What happens if I know God, but I sin?


I was doing a little research on sin to try and understand it a little better. I have just read through the New Testament and I'm still unclear on some things. I read your article on line about sin, it was very informative and helped me greatly, however I have a question. It says in your article that someone that doesn't know the Lord and sins, can be taught, which I understand. It also says that if someone knows the word of God and sins, it is impossible to bring that person back to God. Don't we all sin? None of us are free from sin, right? So if I know God and sin, what does that mean for me? I'm struggling with this issue and any light you could shed on this for me would be greatly appreciated.


I'm assuming that you are referring to "A Sin Leading to Death," but it appears that I didn't come across clearly.

Yes, everyone sins, "for all have sinned and fall short of the glory of God" (Romans 3:23). Becoming a Christian doesn't prevent a person from sinning either. "If we say that we have no sin, we deceive ourselves, and the truth is not in us" (I John 1:8). Thus the question isn't whether a person sins, but how they respond to their sins.

A person who never heard the Gospel taught would be unaware that sin even exists in his life other than in some vague way. People do have an innate sense of right and wrong, "for when Gentiles, who do not have the law, by nature do the things in the law, these, although not having the law, are a law to themselves" (Romans 2:14). Paul's point is that even with only a vague sense of right and wrong, people still manage to do things they know innately are wrong. There is strong hope for such people because they can be taught the truth and if they are honest of heart will respond to it.

A person who knows the Gospel will still make mistakes in his life and occasionally sin. But since he has chosen to follow the path of God, he won't let himself stay in sin. He'll do something about it. "If we confess our sins, He is faithful and just to forgive us our sins and to cleanse us from all unrighteousness" (I John 1:9).

John later states that this is the difference between a child of God and a child of Satan. A child of God lives a life aimed at always doing what is right. On occasion he will slip up, but he will shortly return to his normal path of striving for righteousness. In contrast, the child of Satan basically does what is wrong either out of lack of knowledge or a lack of caring. It doesn't mean such a person is totally bad. On occasion even the worse person does what is right, but it doesn't last. He goes right back to sinning because that is his habit.

"No one who is born of God practices sin, because His seed abides in him; and he cannot sin, because he is born of God. By this the children of God and the children of the devil are obvious: anyone who does not practice righteousness is not of God, nor the one who does not love his brother" (I John 3:9-10).

Don't make the mistake of reading this as saying that a child of God never sins -- otherwise you have John contradicting what he just said in chapter 1. It is clearer in the Greek. A child of God doesn't make a practice (or habit) of sin and he cannot remain in sin because he wants to follow God. A child of Satan does make a practice (or habit) of sin.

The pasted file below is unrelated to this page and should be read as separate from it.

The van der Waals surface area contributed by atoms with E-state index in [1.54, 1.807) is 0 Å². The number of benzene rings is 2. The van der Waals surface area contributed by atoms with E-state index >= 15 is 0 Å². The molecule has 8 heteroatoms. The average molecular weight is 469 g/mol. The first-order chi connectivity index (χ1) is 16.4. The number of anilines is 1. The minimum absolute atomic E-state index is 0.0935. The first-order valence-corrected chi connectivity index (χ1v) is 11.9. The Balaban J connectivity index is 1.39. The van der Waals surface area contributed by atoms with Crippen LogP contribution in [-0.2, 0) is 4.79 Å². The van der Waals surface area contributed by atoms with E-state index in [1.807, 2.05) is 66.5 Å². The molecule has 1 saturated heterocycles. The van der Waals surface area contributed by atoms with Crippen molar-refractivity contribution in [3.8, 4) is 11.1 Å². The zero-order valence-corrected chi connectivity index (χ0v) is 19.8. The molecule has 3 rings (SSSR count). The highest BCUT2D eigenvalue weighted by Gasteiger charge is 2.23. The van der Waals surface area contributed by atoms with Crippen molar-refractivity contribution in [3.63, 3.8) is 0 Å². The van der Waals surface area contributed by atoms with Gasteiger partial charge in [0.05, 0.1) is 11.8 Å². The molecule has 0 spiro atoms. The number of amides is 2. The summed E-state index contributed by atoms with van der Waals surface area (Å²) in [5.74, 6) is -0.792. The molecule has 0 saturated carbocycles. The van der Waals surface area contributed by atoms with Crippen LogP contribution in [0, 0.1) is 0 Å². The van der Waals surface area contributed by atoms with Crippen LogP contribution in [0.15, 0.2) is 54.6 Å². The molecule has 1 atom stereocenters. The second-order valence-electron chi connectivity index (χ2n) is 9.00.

But there is a third class of people that we need to consider. There are people who had become Christians, but for a variety of reasons purposely choose to sin, even though they know full well that it is wrong. I don't mean a bad choice at a moment of weakness, but a deliberate defiance of God and righteousness.

"For it is impossible for those who were once enlightened, and have tasted the heavenly gift, and have become partakers of the Holy Spirit, and have tasted the good word of God and the powers of the age to come, if they fall away, to renew them again to repentance, since they crucify again for themselves the Son of God, and put Him to an open shame" (Hebrews 6:4-6).

The writer of Hebrews is talking to fellow Christians. He is telling us that when a person deliberately turns his back on what he knows is right, we as that person's brethren will not be able to bring him back because we have nothing that he is interested in having. This doesn't rule out the possibility that he might change his own mind later once he sees the misery of his choice, but Christians should not beat themselves up over the fact that they can't persuade such a person to come back to God.

Every sin can be forgiven, but to gain forgiveness, a person must be willing to repent; that is, to turn away from his sin. Not everyone is willing to do that. Sadly, I find this every where. People are willing to follow God to a point, but when it comes to some particular sin they cherish, well, that comes first in their life. They rather demand that God accept them with their sin than to make themselves acceptable to God by giving up their sin. John, too, tells us as Christians that when we run into such cases not to beat our heads against the brick wall of this person's stubborn will.

"If anyone sees his brother sinning a sin which does not lead to death, he will ask, and He will give him life for those who commit sin not leading to death. There is sin leading to death. I do not say that he should pray about that. All unrighteousness is sin, and there is sin not leading to death" (I John 5:16-17).

Thus, in answer to your question, if you know God and realize that you have sinned, the answer is simple: drop the sin and cling to God. It is sad how many people just can't bring themselves to do this and as a result walk down the path to death.